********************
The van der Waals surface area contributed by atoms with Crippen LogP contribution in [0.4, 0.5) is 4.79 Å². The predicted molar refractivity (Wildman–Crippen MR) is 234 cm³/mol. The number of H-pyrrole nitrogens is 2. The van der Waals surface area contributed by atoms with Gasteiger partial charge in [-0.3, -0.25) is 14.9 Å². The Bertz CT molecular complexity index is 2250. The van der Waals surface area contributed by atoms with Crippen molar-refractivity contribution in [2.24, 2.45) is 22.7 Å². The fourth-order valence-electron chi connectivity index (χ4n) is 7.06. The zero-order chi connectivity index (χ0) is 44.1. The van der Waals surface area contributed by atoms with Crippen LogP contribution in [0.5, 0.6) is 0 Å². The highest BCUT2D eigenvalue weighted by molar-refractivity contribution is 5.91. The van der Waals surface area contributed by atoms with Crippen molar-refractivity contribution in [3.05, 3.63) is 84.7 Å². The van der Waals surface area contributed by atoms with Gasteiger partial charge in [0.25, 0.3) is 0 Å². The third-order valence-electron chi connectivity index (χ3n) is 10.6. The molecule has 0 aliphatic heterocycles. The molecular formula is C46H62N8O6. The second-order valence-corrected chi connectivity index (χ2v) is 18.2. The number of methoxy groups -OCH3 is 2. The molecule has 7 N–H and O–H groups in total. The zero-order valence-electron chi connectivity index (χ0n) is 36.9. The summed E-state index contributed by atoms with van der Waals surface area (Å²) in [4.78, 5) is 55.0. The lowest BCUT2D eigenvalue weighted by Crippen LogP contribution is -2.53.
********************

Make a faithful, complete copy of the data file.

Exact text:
The van der Waals surface area contributed by atoms with Crippen LogP contribution in [0.4, 0.5) is 4.79 Å². The predicted molar refractivity (Wildman–Crippen MR) is 234 cm³/mol. The number of H-pyrrole nitrogens is 2. The van der Waals surface area contributed by atoms with Gasteiger partial charge in [-0.3, -0.25) is 14.9 Å². The Bertz CT molecular complexity index is 2250. The van der Waals surface area contributed by atoms with Crippen molar-refractivity contribution in [2.24, 2.45) is 22.7 Å². The fourth-order valence-electron chi connectivity index (χ4n) is 7.06. The zero-order chi connectivity index (χ0) is 44.1. The van der Waals surface area contributed by atoms with Crippen LogP contribution in [0.5, 0.6) is 0 Å². The highest BCUT2D eigenvalue weighted by molar-refractivity contribution is 5.91. The van der Waals surface area contributed by atoms with Crippen molar-refractivity contribution in [3.05, 3.63) is 84.7 Å². The van der Waals surface area contributed by atoms with Gasteiger partial charge in [0.25, 0.3) is 0 Å². The third-order valence-electron chi connectivity index (χ3n) is 10.6. The molecule has 0 aliphatic heterocycles. The molecular formula is C46H62N8O6. The second-order valence-corrected chi connectivity index (χ2v) is 18.2. The number of methoxy groups -OCH3 is 2. The molecule has 7 N–H and O–H groups in total. The zero-order valence-electron chi connectivity index (χ0n) is 36.9. The summed E-state index contributed by atoms with van der Waals surface area (Å²) in [4.78, 5) is 55.0. The lowest BCUT2D eigenvalue weighted by Crippen LogP contribution is -2.53.